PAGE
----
My Top 10 DC Characters

“Why do we argue_ Life's so fragile, a successful virus clinging to a speck of mud, suspended in endless nothing.” ― Alan Moore, Watchmen

After Infinity War left me so burned, I found myself turning to DC for some comfort. I’ve been a comic book fan for decades and I’m strangely 50/50 when it comes to the two main houses: Marvel and DC. When people ask me which one I prefer I often give them a pretty blanket answer:

Marvel for the heroes. DC for the villains.

This is a pretty diplomatic answer but anyone who really knows me that despite my numerous times playing Tony Stark, DC has held my heart for a much longer time than Marvel can claim.

So to rekindle the forge of my heart that has been pillaged after Infinity War, let’s go over at least 10 characters from DC that mean the world to me. Just like the last time with my Top 20 Animes, this is in no real order but you are welcome to read whatever you like into the order that will inevitably form from the chaos that will be this list.

I think I have to put up a spoiler warning for some reason. Just in case I say something that blows your minds.

  • The Joker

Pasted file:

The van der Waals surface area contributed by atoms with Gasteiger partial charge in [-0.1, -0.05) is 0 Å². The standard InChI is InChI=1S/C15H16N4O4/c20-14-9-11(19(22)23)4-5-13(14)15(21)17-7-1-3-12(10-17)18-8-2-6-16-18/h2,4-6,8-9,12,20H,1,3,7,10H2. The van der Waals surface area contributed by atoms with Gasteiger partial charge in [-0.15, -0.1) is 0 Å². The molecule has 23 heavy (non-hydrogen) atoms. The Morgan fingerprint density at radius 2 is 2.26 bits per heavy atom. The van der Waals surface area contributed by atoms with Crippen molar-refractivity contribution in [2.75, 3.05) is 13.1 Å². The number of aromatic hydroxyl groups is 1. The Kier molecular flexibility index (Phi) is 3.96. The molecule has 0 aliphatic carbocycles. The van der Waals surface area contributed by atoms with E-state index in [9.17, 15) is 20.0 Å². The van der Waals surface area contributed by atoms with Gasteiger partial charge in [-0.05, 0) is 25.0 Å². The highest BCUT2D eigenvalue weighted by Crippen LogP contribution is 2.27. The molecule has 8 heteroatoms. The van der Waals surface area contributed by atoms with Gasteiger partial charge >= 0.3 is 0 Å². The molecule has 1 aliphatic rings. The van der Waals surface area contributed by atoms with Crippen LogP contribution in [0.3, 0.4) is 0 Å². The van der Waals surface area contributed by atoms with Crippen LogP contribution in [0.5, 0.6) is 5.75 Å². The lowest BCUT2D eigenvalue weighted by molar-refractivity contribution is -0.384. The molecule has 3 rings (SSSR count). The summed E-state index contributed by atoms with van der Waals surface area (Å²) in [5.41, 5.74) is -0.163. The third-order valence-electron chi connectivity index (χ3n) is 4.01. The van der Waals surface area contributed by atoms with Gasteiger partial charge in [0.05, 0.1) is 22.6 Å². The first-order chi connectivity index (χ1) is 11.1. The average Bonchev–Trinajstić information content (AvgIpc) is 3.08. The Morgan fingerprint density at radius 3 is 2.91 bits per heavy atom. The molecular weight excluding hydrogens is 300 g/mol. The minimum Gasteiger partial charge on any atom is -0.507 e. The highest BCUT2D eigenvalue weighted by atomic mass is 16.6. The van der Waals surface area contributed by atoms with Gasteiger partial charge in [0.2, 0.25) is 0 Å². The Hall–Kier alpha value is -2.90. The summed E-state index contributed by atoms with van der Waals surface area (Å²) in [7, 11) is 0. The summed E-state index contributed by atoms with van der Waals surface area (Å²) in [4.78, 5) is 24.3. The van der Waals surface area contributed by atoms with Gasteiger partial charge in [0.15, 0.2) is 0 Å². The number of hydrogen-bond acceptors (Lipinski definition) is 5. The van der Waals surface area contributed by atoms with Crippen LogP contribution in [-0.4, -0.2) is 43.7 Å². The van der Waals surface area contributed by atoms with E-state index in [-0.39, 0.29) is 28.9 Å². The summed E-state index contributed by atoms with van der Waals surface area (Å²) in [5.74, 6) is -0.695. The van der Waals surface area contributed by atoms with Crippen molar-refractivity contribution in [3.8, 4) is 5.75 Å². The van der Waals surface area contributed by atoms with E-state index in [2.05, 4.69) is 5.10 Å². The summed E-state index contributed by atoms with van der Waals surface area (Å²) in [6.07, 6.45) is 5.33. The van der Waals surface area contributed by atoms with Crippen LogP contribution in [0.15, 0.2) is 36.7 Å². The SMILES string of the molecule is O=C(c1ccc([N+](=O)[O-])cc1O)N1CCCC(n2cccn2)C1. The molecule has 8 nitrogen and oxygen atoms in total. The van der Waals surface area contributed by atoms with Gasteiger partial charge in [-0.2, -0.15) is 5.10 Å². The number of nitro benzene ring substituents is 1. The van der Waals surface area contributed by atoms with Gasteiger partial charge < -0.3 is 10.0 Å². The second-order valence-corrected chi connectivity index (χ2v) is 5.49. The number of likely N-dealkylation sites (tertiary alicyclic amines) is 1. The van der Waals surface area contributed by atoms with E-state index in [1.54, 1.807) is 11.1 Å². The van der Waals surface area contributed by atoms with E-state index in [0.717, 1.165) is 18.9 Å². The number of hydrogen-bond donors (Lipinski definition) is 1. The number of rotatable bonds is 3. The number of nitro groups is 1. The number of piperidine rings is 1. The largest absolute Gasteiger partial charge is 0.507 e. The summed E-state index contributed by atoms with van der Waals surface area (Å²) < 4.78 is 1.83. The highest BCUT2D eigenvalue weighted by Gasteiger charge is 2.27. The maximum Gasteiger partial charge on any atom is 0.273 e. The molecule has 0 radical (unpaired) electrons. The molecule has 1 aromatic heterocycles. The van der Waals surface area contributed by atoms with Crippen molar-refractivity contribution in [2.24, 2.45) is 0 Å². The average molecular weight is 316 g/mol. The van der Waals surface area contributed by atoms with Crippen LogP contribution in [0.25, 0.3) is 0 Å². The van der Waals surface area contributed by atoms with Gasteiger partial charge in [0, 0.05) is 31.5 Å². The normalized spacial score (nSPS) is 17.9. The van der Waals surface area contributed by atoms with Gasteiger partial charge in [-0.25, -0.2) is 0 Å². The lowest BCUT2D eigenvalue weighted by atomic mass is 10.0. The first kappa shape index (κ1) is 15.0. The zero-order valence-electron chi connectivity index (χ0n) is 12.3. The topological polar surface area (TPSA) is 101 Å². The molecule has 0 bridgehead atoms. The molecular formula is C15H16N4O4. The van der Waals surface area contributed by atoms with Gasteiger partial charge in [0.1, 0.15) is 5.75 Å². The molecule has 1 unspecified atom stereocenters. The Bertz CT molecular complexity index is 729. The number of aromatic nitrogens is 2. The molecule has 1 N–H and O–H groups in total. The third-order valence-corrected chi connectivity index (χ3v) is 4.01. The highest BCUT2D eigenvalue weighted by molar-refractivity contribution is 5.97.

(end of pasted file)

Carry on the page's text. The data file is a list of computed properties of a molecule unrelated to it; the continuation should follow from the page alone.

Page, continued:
• Now, it’s irresponsible to have any DC list without mentioning Mister J. He’s probably listening and would be very offended if I left him off this list. Now, I have a love-hate relationship with The Joker. As one of the most iconic villains ever, he’s sort of the Crown Prince of Edgelords and folks who think they’re very dark and deep and post his comments and quotes on forums and social media. My attachment to The Joker is a little more personal. I fell in love with The Clown Prince of Crime in Batman The Animated Series where Mark Hamill’s voice allowed him to be equal parts threatening and hilarious. The Joker has come a very long way as a character. He was at first a mostly cartoonish troll to and now he’s mostly a snarling Hot Topic model. But what makes The Joker so good ties perfectly into the version that is my personal favorite: The Killing Joke. This is The Joker at his best and with enough Kierkegaard to beat any philosophy minor into the ground. The Joker’s main mantra of “Everyone is just one bad day away…” is a powerful one and one I connect to. As someone who (like Batman and Jack Napier) has had a series of bad days, I absolutely deal with the demon of using pain and trauma as a rationalization towards the darkness inherent in all of us.